JULY 18, 2015
THE THUNDERCLAP that sounded from the marble halls of the United States Supreme Court on Thursday, June 23 still echoes across the country, and indeed the world. The culmination of decades of struggle by gays and lesbians for the equal right to marry came in Obergefell v. Hodges, a 5-to-4 decision, holding that, as a matter of liberty and equal protection, states cannot deny same-sex couples the right to marry. Gay couples now enjoy, under the Constitution, the equal right to wed along with heterosexual couples throughout the United States. State laws forbidding such unions are unconstitutional. The dream is redeemed.
Rarely in history has such a momentous shift in civil rights taken place in such a compressed time frame. This publication has chronicled this seismic shift over the last several years through the review of several prominent books on aspects of the same-sex marriage movement. The first of these reviews was in March 2013, when we reviewed Michael Klarman’s From the Closet to the Altar: Courts, Backlash, and the Struggle for Same-Sex Marriage, a careful historical account of the gay rights movement. As that book recounts, from today’s perspective, the status of gays under the law was — until only recently — shocking. As we summarized that legal status in the review of Klarman’s book:
As of 1960, every state criminalized even private, consensual sex between same-sex adult partners. Arrests of homosexual men for engaging in same-sex relationships numbered in the thousands annually. Local vice squads shared such arrest information with the FBI, and […] even “friendship with a known homosexual could subject one to an FBI investigation.” Being gay was declared by President Eisenhower to be a “sexual perversion” that was “sufficient grounds for exclusion from federal employment.” Homosexual acts were deemed unprofessional conduct sufficient to deny or revoke licenses for doctors, lawyers, or nurses.” Professors were expelled from universities for alleged homosexual acts. The medical profession categorized homosexuality as a disease, and even the ACLU in 1957 referred to homosexuality as “socially heretical or deviant.” Gays and lesbians lived in the closet lest they fall prey to any of these life-crushing prohibitions.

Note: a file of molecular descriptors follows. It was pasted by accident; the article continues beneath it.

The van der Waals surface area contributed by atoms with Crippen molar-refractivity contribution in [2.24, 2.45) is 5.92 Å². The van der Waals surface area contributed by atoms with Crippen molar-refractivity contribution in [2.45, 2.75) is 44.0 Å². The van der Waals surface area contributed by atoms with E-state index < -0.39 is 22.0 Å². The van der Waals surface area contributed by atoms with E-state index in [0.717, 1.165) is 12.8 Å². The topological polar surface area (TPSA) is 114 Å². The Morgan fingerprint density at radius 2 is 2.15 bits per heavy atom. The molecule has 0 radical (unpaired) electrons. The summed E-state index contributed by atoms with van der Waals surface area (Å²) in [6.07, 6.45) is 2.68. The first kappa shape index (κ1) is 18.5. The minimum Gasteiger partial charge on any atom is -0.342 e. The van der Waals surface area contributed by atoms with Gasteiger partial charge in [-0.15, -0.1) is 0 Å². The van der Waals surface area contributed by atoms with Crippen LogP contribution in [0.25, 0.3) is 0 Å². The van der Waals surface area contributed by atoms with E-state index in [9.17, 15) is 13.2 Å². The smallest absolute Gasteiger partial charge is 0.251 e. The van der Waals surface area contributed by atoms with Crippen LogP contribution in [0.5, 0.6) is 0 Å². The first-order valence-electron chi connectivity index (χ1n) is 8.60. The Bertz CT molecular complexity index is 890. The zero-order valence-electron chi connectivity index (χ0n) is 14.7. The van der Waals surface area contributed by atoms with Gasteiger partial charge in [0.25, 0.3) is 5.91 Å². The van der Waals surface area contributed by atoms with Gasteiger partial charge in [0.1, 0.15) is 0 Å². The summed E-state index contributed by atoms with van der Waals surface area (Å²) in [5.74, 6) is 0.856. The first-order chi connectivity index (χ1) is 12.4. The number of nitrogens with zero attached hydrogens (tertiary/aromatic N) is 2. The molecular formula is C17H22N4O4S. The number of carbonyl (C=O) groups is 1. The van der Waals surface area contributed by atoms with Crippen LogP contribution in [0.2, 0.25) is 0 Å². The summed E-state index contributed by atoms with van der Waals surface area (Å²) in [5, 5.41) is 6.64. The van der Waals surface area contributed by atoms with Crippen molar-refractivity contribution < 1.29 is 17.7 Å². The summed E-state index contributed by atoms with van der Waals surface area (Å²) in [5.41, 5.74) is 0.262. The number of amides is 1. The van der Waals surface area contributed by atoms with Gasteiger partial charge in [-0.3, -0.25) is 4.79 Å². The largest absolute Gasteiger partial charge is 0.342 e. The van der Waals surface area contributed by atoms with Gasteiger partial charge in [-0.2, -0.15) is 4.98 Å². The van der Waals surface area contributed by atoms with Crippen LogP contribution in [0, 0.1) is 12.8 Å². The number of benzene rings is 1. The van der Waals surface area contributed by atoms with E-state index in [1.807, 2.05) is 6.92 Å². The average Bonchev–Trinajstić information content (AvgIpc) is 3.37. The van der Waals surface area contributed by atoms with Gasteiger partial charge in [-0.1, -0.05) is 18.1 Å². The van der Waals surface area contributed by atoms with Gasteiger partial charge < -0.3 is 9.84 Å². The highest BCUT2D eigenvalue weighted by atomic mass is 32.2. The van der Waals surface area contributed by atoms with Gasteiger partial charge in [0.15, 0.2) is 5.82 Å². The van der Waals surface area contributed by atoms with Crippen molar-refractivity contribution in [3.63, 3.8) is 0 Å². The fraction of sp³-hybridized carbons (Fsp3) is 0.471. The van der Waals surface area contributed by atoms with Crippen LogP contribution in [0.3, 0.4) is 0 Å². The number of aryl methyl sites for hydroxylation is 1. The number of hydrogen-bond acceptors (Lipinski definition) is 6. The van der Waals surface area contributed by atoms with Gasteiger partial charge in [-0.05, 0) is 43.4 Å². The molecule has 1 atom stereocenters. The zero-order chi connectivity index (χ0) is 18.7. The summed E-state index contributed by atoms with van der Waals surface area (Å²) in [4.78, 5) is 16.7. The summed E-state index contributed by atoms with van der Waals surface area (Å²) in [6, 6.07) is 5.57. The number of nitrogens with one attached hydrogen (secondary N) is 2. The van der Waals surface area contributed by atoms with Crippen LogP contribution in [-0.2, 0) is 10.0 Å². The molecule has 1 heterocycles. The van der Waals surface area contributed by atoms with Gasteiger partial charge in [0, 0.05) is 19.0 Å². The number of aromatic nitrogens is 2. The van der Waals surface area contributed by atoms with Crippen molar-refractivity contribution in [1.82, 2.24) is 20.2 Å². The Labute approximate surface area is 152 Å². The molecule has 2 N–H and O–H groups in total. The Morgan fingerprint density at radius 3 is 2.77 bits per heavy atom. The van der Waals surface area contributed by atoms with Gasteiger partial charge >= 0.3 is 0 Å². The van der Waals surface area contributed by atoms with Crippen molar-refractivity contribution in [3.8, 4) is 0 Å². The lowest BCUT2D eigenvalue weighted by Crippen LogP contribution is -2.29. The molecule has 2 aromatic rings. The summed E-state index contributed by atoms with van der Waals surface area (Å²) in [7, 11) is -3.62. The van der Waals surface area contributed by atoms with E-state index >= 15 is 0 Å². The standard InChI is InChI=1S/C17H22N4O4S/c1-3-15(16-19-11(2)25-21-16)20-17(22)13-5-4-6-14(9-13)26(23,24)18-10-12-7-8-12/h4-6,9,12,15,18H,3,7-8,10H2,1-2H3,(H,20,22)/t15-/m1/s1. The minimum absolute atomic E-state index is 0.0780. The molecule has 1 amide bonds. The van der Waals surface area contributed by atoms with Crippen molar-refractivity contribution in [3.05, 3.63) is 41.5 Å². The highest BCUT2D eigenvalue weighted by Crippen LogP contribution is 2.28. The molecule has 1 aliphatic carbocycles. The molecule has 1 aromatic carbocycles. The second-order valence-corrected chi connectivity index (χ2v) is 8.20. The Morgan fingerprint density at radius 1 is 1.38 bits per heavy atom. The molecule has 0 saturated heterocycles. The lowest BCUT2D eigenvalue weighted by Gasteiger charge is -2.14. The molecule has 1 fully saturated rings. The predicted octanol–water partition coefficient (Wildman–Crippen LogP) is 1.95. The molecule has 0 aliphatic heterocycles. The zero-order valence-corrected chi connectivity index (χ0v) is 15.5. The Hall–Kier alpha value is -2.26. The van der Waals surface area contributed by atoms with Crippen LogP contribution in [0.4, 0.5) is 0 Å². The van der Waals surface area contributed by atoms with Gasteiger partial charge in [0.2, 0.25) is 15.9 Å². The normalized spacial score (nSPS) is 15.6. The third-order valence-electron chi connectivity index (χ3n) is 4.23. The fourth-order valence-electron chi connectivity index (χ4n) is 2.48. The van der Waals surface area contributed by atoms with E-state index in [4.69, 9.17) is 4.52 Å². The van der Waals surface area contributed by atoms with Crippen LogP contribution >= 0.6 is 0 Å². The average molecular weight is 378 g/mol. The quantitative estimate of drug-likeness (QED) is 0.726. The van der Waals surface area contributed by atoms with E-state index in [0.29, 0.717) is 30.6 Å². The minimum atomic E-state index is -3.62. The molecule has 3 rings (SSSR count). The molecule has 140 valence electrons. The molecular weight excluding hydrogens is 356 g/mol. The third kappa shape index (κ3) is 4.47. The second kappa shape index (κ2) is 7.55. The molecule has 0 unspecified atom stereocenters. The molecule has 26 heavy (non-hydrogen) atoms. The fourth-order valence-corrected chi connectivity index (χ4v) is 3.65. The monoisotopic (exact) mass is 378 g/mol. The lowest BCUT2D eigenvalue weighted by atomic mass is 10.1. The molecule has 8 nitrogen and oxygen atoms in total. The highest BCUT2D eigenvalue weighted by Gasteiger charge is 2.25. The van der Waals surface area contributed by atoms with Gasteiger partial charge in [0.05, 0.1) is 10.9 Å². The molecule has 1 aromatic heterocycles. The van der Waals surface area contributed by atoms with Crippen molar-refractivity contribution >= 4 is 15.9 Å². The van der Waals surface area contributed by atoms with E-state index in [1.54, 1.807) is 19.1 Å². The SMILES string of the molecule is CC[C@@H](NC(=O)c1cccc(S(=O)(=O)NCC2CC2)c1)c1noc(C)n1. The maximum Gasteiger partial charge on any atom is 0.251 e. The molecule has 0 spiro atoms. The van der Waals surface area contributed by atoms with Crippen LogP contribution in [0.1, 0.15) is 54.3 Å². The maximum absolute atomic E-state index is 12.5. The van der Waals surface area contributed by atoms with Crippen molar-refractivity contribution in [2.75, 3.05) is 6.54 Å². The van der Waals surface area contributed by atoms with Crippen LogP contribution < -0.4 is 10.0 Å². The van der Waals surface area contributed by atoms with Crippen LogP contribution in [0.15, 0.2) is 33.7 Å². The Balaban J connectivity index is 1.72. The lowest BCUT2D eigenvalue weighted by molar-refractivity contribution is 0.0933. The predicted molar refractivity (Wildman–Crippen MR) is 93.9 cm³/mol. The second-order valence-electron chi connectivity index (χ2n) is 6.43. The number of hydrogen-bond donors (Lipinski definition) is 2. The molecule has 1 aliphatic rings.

And what of the first efforts to challenge state laws that criminalized homosexuality? Again, to quote from our review of Klarman:
In 1986, the United States Supreme Court faced this issue in Bowers v. Hardwick, and in a 5-to-4 decision ruled in favor of the constitutionality of such laws. The majority opinion, written by Justice Byron White, even went so far as to describe the argument for a constitutional right to engage in homosexual acts as “facetious,” and, in a concurring opinion, Chief Justice Warren Burger cited the 18th century legal English legal commentator, William Blackstone, for the proposition that homosexual relations were a “deeper malignancy” than rape.
Our review of Dale Carpenter’s Flagrant Conduct: The Story of Lawrence v. Texas, which appeared in July 2013, discussed arduous legal battle that lead to the Supreme Court’s first momentous step in the direction of gay rights equality: its 2003 decision to declare state laws against sodomy unconstitutional. This book tells the story of how, just 17 years after Bowers, the Supreme Court would revisit the issue and conclude, in Lawrence v. Texas, that any state’s law criminalizing sodomy was an unconstitutional infringement of the right of personal liberty. “There is a realm of personal liberty which the government may not enter,” wrote Justice Kennedy. Carefully, and some would say disingenuously, Justice Kennedy distanced himself from any implications this decision might have as to the right of gays to marry.